to evaluate credibility. See Montone v. City of Jersey
City, 709 F.3d 181 (3d Cir. 2013). Rather, the Court is
only to determine whether the evidence of record is such that
a reasonable jury could return a verdict for the non-moving
party. Id. In evaluating the evidence, the Court
must interpret the facts in the light most favorable to the
non-moving party, and draw all reasonable inferences in favor
of the non-movant. Watson v. Abington Twp., 478 F.3d
144, 147 (3d Cir. 2007).
turning to the merits, the Court must first decide whether
Wolowski has exhausted his administrative remedies in
accordance with the mandate of the Prison Litigation Reform
Act of 1996 (the “PLRA”). Defendants contend that
they are entitled to the entry of judgment in their favor as
a matter of law because Wolowski did not comply with all
requirements of WCCF's grievance system and thereby
failed to exhaust all administrative remedies available to
him. Plaintiff responds that the prison officials interfered
with his ability to utilize the grievance system, thereby
resulting in administrative remedies not being available to
exhaustion requirement is mandatory and a prisoner is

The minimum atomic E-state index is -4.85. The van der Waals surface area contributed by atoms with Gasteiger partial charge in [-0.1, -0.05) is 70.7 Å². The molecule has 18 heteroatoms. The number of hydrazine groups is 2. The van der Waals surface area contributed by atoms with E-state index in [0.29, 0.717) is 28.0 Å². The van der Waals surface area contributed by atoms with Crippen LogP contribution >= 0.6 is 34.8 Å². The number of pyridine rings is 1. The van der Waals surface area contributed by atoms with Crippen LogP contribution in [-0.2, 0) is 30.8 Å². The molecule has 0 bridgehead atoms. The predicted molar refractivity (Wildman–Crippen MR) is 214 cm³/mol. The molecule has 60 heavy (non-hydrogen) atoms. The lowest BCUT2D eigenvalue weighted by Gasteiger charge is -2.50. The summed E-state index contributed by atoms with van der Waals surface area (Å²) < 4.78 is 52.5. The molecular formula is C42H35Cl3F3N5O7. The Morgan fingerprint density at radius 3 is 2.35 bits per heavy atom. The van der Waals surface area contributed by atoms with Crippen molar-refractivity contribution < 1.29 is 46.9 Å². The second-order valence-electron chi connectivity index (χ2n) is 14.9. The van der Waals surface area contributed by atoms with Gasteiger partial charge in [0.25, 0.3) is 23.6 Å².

required to pursue all avenues of relief available to him
within the prison's grievance system before bringing a
federal civil rights action. 42 U.S.C. § 1997e(a);
Booth v. Churner, 206 F.3d 289, 291 (3d Cir. 2000),
aff'd, 532 U.S. 731 (2001). Prisoners who fail
to fully exhaust administrative remedies may not subsequently
litigate those claims in federal court. Ghana v.
Holland, 226 F.3d 175, 184 (3d Cir. 2000).
the PLRA also requires “proper exhaustion”
meaning that a prisoner must complete the administrative
review process in accordance with the applicable procedural
rules of that grievance / appeal system and a procedurally
defective administrative grievance or appeal precludes action
in federal court. Fennell v. Cambria County Prison,
607 Fed.Appx. 145, 149 (3d Cir. 2015) (citing Woodford v.
Ngo, 548 U.S. 81, 84, 90-91 (2006) and Spruill v.
Gillis, 372 F.3d 218, 230 (3d Cir. 2008)).
exhaustion requirement is a “bright-line rule”
and “it is beyond the power of this court - or any
other - to excuse compliance with the exhaustion requirement,
whether on the ground of futility, inadequacy, or any other
basis.” Nyhuis v. Reno, 204 F.3d 65, 73 (3d
Cir. 2000). Likewise, as previously stated, our appellate
court has been very clear that all available remedies must be
exhausted prior to filing suit. Oriakhi v. United
States, 165 Fed.Appx. 991, 993 (3d Cir. 2006).
broad rule favoring full exhaustion allows for a narrowly
defined exception, an exception with potential application
here. If the actions of prison officials in some fashion
contributed to an inmate's procedural default on a
grievance, the inmate will not be held to strict compliance
with this exhaustion requirement. See Camp v.
Brennan, 219 F.3d 279 (3d Cir. 2000). However, courts
have recognized a clear “reluctance to invoke equitable
reasons to ...